The longstanding partnership between trumpeter Josh Deutsch and guitarist Nico Soffiato, placed in flattering light on the ever- welcoming Time Gels (Self-produced, 2011) and Reverse Angle (Self-Produced, 2015), continues to bear fruit with Redshift, the pair's first album for the Italian nusica.org imprint. Focusing on the trio format by working alternately with two of the jazz world's most notable drumming forcesthe irrepressible Allison Miller and the boundless Dan WeissDeustch and Soffiato create open windows into numerous worlds of sound and substance.
Charms fill the night sky from the first sounds of Deutsch's aptly placed "Arrival," an alluring number built around an attractive melodic snippet and buoyed by Miller's sensitive yet propulsive stick work. Then there's the lyrical draw of Soffiato's arrangement of "Paul," a piece taken from indie rock's Big Thief and rooted by Weiss' tasteful groove; the Balkan-based "44.2," Deutsch's reimagining of the second movement of Robert Schumann's E-flat-major piano quintet; the leaders' collaboratively-penned "Consolation Prize," playing on close personal and chordal proximity; and the midstream "Endnote," nodding to 1990s rock in effects, tone and tensions. With those first five songs Deutsch and Soffiato suggest myriad influences and subscribe to no single school of thought, yet they create and retain a signature sound all their own. Close collaborators since around 2005, they speak and breathe together.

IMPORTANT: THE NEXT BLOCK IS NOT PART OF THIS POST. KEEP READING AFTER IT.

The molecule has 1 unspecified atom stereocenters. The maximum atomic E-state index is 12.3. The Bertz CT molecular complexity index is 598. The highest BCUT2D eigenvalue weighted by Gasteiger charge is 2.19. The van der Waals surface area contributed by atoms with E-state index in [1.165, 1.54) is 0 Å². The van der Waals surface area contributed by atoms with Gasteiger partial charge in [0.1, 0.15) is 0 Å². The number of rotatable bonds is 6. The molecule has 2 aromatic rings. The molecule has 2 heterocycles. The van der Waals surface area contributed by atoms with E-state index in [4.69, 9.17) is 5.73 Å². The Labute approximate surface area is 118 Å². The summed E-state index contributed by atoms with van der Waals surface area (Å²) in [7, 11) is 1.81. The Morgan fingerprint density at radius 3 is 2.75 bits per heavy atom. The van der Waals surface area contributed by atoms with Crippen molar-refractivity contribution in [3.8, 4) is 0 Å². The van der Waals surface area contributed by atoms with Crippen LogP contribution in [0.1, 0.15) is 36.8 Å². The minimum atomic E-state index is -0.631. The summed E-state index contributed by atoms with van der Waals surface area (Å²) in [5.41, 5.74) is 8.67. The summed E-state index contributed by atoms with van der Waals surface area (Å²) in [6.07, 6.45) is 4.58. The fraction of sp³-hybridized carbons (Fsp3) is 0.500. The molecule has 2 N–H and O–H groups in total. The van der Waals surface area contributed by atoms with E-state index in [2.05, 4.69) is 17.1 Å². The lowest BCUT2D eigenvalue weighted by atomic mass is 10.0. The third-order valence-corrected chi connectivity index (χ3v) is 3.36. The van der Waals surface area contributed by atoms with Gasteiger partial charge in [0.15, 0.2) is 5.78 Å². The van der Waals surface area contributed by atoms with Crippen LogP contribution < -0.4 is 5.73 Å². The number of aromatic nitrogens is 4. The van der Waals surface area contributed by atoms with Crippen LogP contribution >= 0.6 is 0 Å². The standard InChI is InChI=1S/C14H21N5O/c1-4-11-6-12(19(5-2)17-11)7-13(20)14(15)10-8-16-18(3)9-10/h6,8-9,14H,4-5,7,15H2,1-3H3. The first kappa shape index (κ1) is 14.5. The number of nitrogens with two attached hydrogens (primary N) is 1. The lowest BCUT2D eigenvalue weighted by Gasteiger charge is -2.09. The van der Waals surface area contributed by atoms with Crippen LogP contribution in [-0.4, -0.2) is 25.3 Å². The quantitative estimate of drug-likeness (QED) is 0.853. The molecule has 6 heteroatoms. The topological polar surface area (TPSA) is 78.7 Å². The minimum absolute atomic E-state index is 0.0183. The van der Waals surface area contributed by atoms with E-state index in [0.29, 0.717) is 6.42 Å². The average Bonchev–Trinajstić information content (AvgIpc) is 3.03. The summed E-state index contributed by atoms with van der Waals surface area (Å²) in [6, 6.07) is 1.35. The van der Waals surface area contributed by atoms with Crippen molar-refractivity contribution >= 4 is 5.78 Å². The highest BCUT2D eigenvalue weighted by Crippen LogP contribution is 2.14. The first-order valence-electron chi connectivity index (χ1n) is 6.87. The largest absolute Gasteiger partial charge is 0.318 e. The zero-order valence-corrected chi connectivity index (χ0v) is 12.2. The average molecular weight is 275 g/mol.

The second half of the album proves no less diverse in nature. "Triad Tune" relies on shifting sands, putting Weiss' mastery of time and space at the fore. "Remember When" speaks to rolling nostalgia, with Miller moving the train along. The effects-laden"Tooch-Taach" places some Miles Davis- esque fusion blowing over a disorienting foundation. And "Time Lapse" serves as a continuation of sorts on the core pair's previously-established experiments with looping lines and tides. Then it all comes to an end with a cover of Sufjan Stevens' "John My Beloved" that jettisons drums. It's a beautifully cloistered close to an album that's small on personnel but large on personality. The deeper Deutsch and Soffitato dig, the more riches they seem to find.
Arrival; Paul; 44.2; Consolation Prize; Endnote; Triad Tune; Remember When; Tooch-Taach; Time Lapse;
John My Beloved.
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